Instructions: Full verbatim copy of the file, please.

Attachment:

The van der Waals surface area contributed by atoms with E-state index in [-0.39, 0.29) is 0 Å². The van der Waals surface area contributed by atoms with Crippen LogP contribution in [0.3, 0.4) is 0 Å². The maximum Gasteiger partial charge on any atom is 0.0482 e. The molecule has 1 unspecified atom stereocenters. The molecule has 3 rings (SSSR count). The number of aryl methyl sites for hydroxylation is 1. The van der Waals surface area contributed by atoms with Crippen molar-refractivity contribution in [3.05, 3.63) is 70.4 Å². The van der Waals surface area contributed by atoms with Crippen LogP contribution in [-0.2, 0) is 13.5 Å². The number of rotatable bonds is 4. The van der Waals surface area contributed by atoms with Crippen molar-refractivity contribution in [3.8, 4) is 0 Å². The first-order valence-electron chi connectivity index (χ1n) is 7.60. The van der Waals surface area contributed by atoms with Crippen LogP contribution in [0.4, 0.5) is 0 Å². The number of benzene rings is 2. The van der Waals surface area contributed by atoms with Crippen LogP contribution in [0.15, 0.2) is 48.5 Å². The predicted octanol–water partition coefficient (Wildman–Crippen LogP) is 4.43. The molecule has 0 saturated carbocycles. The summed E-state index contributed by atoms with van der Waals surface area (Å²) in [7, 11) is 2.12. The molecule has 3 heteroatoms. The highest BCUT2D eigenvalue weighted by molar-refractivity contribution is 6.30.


The van der Waals surface area contributed by atoms with E-state index in [-0.39, 0.29) is 0 Å². The van der Waals surface area contributed by atoms with Crippen LogP contribution in [0.3, 0.4) is 0 Å². The maximum Gasteiger partial charge on any atom is 0.0482 e. The molecule has 1 unspecified atom stereocenters. The molecule has 3 rings (SSSR count). The number of aryl methyl sites for hydroxylation is 1. The van der Waals surface area contributed by atoms with Crippen molar-refractivity contribution in [3.05, 3.63) is 70.4 Å². The van der Waals surface area contributed by atoms with Crippen LogP contribution in [-0.2, 0) is 13.5 Å². The number of rotatable bonds is 4. The van der Waals surface area contributed by atoms with Crippen molar-refractivity contribution in [3.8, 4) is 0 Å². The first-order valence-electron chi connectivity index (χ1n) is 7.60. The van der Waals surface area contributed by atoms with Crippen LogP contribution in [0.4, 0.5) is 0 Å². The number of benzene rings is 2. The van der Waals surface area contributed by atoms with Crippen LogP contribution in [0.15, 0.2) is 48.5 Å². The predicted octanol–water partition coefficient (Wildman–Crippen LogP) is 4.43. The molecule has 0 saturated carbocycles. The summed E-state index contributed by atoms with van der Waals surface area (Å²) in [7, 11) is 2.12. The molecule has 3 heteroatoms. The highest BCUT2D eigenvalue weighted by molar-refractivity contribution is 6.30.